The JAK inhibitor received FDA approval for vitiligo this summer. Investigator now see it as a potent non-steroidal option for eczema.
Ruxolitinib cream 1.5% (Opezlura) was approved by the US Food and Drug Administration (FDA) this July for the treatment of nonsegmental vitiligo—a novel, breakthrough indication for a topical JAK inhibitor in a space with few options.
Incyte’s agent may be next considered for a chronic skin disease with a more robust armamentarium: atopic dermatitis, which itself already has available JAK inhibitors upadacitinb and abrocitinib.
In the final segment of an interview with HCPLive during the 2022 Fall Clinical Dermatology Meeting this week, Peter Lio, MD, clinical assistant professor of dermatology and pediatrics at Northwestern University Feinberg School of Medicine, discussed the particular opportunity of treatment strength ruxolitinib may provide relevant to available eczema drugs.
“I think what’s really great about this is it’s the first non-steroidal topical that is roughly at least…on par with the strength of a mid-potency steroidal,” Lio said. “There was one trial where you can see, they had triamcinolone as one of the comparator arms, and topical ruxolitinib held its own or even did better.”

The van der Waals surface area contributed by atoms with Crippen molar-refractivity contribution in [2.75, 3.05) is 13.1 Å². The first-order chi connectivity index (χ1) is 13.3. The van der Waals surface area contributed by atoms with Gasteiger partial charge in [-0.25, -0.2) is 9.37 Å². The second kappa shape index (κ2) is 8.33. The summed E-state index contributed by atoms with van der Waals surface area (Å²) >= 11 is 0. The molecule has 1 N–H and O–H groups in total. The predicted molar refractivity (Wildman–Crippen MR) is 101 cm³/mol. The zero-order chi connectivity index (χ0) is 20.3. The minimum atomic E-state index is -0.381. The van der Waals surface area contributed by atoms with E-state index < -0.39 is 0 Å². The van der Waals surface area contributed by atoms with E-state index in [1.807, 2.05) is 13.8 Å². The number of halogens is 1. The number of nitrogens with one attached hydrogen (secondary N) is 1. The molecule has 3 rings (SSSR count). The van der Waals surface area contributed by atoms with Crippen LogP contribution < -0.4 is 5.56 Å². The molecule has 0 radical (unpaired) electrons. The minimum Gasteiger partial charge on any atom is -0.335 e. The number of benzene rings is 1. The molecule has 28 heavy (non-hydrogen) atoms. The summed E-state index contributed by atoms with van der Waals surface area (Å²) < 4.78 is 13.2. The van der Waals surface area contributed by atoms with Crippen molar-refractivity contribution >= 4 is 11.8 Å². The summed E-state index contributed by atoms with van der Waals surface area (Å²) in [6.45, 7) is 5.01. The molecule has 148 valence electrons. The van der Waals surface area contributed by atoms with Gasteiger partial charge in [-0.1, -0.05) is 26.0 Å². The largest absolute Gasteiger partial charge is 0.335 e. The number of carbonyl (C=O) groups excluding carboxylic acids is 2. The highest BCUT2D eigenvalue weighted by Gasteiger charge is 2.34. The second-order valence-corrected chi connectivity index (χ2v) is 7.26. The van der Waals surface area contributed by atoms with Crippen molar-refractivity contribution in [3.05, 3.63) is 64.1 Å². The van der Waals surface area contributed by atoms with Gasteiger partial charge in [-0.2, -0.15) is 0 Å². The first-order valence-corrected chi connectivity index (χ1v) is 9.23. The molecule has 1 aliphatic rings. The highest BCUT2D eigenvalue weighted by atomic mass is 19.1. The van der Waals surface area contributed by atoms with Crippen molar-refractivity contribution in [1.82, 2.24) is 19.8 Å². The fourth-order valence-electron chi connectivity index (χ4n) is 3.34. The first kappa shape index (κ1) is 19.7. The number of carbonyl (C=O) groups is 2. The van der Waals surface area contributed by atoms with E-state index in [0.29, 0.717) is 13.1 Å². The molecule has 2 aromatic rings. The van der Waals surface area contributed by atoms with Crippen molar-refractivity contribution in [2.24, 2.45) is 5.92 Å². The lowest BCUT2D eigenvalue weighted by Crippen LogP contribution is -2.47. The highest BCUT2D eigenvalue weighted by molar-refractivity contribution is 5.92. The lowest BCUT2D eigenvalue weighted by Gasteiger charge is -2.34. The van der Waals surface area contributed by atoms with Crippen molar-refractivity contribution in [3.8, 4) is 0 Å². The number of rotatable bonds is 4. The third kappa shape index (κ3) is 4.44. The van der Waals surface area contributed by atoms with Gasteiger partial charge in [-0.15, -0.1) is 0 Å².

Lio said the JAK inhibitor is “clearly in the same ballpark” as standard-strength steroidal therapy—an exciting prospect given the historical difference between steroidal and non-steroidal potencies. It opens avenues for creative regimen strategies.
“To have a non-steroidal that can potentially take over—even if we’re alternating, staying non-continuous with both,” Lio said. “We can use different agents to treat and not overdo anything or run the risk of side effects more than we have to.”
Regarding the short future of atopic dermatitis, Lio anticipates an even greater embrace of “customizability.”
“There’s just so much heterogeneity in this disease that to meet individual needs, we should have as many options as possible,” he said. “I’d like to have all these options, and again, potentially rotate between them.”
It’s a prospect that gives him and colleagues great hope for their capability in tailoring treatment for right patient.
“This is a virtuous cycle of drug development: we make a new medicine, we learn more about the disease it’s treating from the medicine, then we refine and make better medicines,” Lio said. “I think we’re finding that for atopic dermatitis, so the best is yet to come.”